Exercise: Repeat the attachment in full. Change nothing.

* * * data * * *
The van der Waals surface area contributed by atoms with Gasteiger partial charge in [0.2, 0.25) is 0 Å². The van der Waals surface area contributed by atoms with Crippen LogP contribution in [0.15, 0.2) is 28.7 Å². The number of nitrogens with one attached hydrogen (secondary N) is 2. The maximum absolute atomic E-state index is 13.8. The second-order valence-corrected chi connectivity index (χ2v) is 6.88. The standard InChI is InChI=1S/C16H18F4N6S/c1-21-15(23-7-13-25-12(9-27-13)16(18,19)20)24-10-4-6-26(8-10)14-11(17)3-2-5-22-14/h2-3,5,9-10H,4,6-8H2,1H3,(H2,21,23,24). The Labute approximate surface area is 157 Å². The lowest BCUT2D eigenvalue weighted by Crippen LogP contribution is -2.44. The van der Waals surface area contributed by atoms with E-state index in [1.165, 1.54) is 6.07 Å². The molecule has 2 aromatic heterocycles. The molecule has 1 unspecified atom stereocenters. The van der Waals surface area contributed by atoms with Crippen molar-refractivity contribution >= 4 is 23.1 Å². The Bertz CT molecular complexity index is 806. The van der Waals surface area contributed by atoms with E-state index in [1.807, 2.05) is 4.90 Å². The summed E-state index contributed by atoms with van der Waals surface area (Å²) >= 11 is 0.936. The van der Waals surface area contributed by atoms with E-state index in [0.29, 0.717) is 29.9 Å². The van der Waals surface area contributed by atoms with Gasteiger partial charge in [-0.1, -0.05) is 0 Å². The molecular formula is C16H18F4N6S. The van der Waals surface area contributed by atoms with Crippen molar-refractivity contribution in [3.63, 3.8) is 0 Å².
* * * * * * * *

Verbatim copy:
The van der Waals surface area contributed by atoms with Gasteiger partial charge in [0.2, 0.25) is 0 Å². The van der Waals surface area contributed by atoms with Crippen LogP contribution in [0.15, 0.2) is 28.7 Å². The number of nitrogens with one attached hydrogen (secondary N) is 2. The maximum absolute atomic E-state index is 13.8. The second-order valence-corrected chi connectivity index (χ2v) is 6.88. The standard InChI is InChI=1S/C16H18F4N6S/c1-21-15(23-7-13-25-12(9-27-13)16(18,19)20)24-10-4-6-26(8-10)14-11(17)3-2-5-22-14/h2-3,5,9-10H,4,6-8H2,1H3,(H2,21,23,24). The Labute approximate surface area is 157 Å². The lowest BCUT2D eigenvalue weighted by Crippen LogP contribution is -2.44. The van der Waals surface area contributed by atoms with E-state index in [1.165, 1.54) is 6.07 Å². The molecule has 2 aromatic heterocycles. The molecule has 1 unspecified atom stereocenters. The van der Waals surface area contributed by atoms with Crippen molar-refractivity contribution >= 4 is 23.1 Å². The Bertz CT molecular complexity index is 806. The van der Waals surface area contributed by atoms with E-state index in [1.807, 2.05) is 4.90 Å². The summed E-state index contributed by atoms with van der Waals surface area (Å²) >= 11 is 0.936. The van der Waals surface area contributed by atoms with E-state index in [0.29, 0.717) is 29.9 Å². The van der Waals surface area contributed by atoms with Gasteiger partial charge in [-0.1, -0.05) is 0 Å². The molecular formula is C16H18F4N6S. The van der Waals surface area contributed by atoms with Crippen molar-refractivity contribution in [3.63, 3.8) is 0 Å².